JPM: Beyond Improving Expense and Capital Efficiency

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Howard Mason –

January 17, 2016

JPM: Beyond Improving Expense and Capital Efficiency

  • By end-2016, JPM will have tangible book value/share of $50 supporting a market valuation of $75 (1.5x tangible book vs. current 1.3x) given a return on tangible equity of ~13% – see Chart. This profitability is protected near-term by improving expense and capital efficiency as the firm delivers on its 2017 target of lowering core expenses by ~$5bn from 2014 levels and optimizes the risk balance sheet to reduce risk-weighted assets (by 7%+ in 2015 to the current level of ~$1.5tn despite loan growth of 16% on a core basis and 11% in aggregate).
  • However, the firm will have then met its 3-year expense-save targets and exhausted the ability of capital optimization to offset loan growth. This is why the reduction in the (internally-computed) minimum requirement for the CET1 ratio to 10.5% from 11.5% is important since, if accepted by regulators, it can prevent trapped capital from diluting returns and allow the payout ratio to improve from the current 55% even as riskweighted assets begin to increase in 2017.
  • To be conservative, we assume no regulatory benefit so that the CET1 ratio increases to the current management target of 12% (incorporating a 50bps buffer over the regulatory minimum) by end-2016 and then holds flat. This flattening allows the payout ratio to be maintained in the mid-50s as risk-weighted assets increase in 2017 and hence for JPM to maintain the dividend yield of 2.8% while increasing the buyback of stock to ~2% of outstanding, after allowing for the valuation re-rating we expect, from 1.4% in 2015. There is upside to the payout ratio if management is able to reduce its target for the capital ratio.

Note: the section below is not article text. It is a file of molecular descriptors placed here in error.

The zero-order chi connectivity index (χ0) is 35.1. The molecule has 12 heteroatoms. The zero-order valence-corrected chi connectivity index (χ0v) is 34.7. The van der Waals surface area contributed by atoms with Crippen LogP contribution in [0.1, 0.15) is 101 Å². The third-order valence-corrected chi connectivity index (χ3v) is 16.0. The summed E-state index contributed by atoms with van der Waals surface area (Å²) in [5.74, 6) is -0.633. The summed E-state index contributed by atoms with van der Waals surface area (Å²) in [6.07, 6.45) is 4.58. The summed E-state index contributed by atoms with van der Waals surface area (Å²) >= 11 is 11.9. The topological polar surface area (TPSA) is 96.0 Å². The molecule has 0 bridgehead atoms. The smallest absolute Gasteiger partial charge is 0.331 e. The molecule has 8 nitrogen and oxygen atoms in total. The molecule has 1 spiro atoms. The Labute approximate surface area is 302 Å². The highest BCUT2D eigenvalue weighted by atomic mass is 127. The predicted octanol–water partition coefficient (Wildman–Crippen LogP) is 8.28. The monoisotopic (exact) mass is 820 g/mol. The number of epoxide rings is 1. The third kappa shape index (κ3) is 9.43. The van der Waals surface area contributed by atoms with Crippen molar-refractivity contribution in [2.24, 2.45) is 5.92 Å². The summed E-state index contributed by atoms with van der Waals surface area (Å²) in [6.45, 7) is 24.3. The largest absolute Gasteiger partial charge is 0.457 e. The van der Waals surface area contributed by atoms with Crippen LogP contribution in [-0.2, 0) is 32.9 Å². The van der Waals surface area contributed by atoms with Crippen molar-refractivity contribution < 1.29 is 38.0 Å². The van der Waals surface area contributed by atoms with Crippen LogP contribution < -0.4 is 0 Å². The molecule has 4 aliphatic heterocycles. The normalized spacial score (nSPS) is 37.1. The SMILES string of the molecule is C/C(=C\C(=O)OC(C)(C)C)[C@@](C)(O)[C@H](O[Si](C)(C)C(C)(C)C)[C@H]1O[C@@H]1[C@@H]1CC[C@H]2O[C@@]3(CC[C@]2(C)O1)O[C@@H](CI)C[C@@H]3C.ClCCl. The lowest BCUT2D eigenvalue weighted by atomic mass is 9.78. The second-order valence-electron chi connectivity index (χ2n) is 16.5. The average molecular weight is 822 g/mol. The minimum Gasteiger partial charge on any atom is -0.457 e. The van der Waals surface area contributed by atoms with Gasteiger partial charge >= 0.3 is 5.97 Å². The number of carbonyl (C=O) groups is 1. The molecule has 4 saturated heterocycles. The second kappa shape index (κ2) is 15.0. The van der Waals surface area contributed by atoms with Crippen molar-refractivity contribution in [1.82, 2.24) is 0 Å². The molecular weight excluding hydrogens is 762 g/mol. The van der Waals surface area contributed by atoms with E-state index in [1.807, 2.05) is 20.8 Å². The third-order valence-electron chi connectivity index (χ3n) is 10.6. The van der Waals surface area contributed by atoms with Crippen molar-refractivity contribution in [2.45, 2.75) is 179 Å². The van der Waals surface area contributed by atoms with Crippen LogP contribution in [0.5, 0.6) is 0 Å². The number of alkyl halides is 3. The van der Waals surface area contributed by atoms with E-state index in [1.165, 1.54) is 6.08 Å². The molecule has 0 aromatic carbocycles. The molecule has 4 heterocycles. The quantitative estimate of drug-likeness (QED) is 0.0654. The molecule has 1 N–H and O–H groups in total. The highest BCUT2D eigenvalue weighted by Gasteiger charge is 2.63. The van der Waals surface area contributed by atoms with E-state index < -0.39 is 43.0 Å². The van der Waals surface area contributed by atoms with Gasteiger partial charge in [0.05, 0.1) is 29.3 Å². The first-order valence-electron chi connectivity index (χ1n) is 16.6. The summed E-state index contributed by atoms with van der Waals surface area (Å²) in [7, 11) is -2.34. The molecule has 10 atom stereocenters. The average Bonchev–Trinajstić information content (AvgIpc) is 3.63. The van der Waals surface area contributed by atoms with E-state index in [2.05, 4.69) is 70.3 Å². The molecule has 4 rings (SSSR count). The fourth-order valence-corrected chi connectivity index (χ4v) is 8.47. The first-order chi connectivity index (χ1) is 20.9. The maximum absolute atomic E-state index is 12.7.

• Obviously, there are risks in the energy sector but they lie within a margin of safety. For example, if oil remains at $30/barrel for the next 18 months (versus an end-2016 forward price of mid-to-high 40s), JPM expects to post additional reserves on its wholesale oil-and-gas portfolio of $750mm (versus $550mm in 2015). For context, the firm expects to earn an incremental $2bn in net interest income in 2016 even if rates are flat from today; based on a more favorable rate environment, we are modeling an improvement of nearer $3bn.

Chart: Valuation of US Banks (Source – CapitalIQ)

JPM: Balance-Sheet Risk is Over-Discounted

A “risk-off” environment is creating opportunity for bank investors.

We prefer C and BAC for their capital leverage, but JPM has reached a valuation that is difficult to ignore. Even assuming a 2016 payout ratio in line with 2015 at ~55% and near $2bn reserve build (so that coverage increases to by ~10bps to 1.7% of loans), JPM will end the year with a tangible book value of $50/share. With the return on tangible common equity running at 13%, and hence supporting a valuation of 1.5x book value (versus 1.3x today), this suggests upside in the share price of ~30% to $75/share.

The risks are of a capital hole in the balance sheet or meaningful decline in trend-profitability, with balance-sheet concerns centered on the energy sector and China. On energy, JPM has guided that, if oil stays at $30/barrel for 18 months (versus a forward curve suggesting mid-to-high 40s for end-2016), it will need to increase reserves on the wholesale oil and gas portfolio by $750mm in 2016, equivalent to ~15 cents/share on a tax-effected basis, and versus the $550mm build in 2015. For context, JPM expects to add $2bn to net interest income in 2016 if rates do not move from today’s levels; in practice, we expect a favorable move and model a $2.8bn increase. As to China, JPM has country-exposure of $16bn (or ~$3.10/share on a tax-affected basis) split roughly equally between lending and other activities such as trading and investing.